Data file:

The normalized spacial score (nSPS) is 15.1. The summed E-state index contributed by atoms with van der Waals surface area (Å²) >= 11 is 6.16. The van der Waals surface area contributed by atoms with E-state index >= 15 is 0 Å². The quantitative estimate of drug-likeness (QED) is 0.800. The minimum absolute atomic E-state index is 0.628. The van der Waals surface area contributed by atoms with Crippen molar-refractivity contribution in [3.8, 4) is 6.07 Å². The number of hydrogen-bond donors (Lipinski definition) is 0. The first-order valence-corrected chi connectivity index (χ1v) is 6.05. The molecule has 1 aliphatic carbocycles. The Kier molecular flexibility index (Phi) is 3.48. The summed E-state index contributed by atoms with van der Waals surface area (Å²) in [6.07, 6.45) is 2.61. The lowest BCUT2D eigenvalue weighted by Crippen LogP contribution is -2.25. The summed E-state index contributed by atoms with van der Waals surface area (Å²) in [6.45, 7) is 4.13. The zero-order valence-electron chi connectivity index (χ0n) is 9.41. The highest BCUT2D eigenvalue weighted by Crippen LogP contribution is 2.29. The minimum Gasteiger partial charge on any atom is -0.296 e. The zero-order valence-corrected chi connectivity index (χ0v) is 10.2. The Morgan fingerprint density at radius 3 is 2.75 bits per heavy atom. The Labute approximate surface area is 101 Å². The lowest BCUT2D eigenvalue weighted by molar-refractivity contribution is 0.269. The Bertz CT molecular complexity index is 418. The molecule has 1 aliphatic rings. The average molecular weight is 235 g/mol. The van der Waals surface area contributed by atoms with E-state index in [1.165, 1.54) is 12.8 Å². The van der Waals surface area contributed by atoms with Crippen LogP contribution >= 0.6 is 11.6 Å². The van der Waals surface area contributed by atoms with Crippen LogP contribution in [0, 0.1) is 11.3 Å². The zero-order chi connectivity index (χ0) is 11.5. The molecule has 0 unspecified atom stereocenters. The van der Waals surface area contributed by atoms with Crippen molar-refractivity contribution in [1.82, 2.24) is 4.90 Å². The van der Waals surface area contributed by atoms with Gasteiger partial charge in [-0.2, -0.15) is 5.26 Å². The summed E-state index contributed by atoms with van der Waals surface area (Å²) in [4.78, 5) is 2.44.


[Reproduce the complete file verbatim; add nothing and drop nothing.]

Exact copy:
The normalized spacial score (nSPS) is 15.1. The summed E-state index contributed by atoms with van der Waals surface area (Å²) >= 11 is 6.16. The van der Waals surface area contributed by atoms with E-state index >= 15 is 0 Å². The quantitative estimate of drug-likeness (QED) is 0.800. The minimum absolute atomic E-state index is 0.628. The van der Waals surface area contributed by atoms with Crippen molar-refractivity contribution in [3.8, 4) is 6.07 Å². The number of hydrogen-bond donors (Lipinski definition) is 0. The first-order valence-corrected chi connectivity index (χ1v) is 6.05. The molecule has 1 aliphatic carbocycles. The Kier molecular flexibility index (Phi) is 3.48. The summed E-state index contributed by atoms with van der Waals surface area (Å²) in [6.07, 6.45) is 2.61. The lowest BCUT2D eigenvalue weighted by Crippen LogP contribution is -2.25. The summed E-state index contributed by atoms with van der Waals surface area (Å²) in [6.45, 7) is 4.13. The zero-order valence-electron chi connectivity index (χ0n) is 9.41. The highest BCUT2D eigenvalue weighted by Crippen LogP contribution is 2.29. The minimum Gasteiger partial charge on any atom is -0.296 e. The zero-order valence-corrected chi connectivity index (χ0v) is 10.2. The Morgan fingerprint density at radius 3 is 2.75 bits per heavy atom. The Labute approximate surface area is 101 Å². The lowest BCUT2D eigenvalue weighted by molar-refractivity contribution is 0.269. The Bertz CT molecular complexity index is 418. The molecule has 1 aliphatic rings. The average molecular weight is 235 g/mol. The van der Waals surface area contributed by atoms with E-state index in [1.165, 1.54) is 12.8 Å². The van der Waals surface area contributed by atoms with Crippen LogP contribution >= 0.6 is 11.6 Å². The van der Waals surface area contributed by atoms with Crippen LogP contribution in [0, 0.1) is 11.3 Å². The zero-order chi connectivity index (χ0) is 11.5. The molecule has 0 unspecified atom stereocenters. The van der Waals surface area contributed by atoms with Crippen molar-refractivity contribution in [1.82, 2.24) is 4.90 Å². The van der Waals surface area contributed by atoms with Gasteiger partial charge in [-0.2, -0.15) is 5.26 Å². The summed E-state index contributed by atoms with van der Waals surface area (Å²) in [4.78, 5) is 2.44.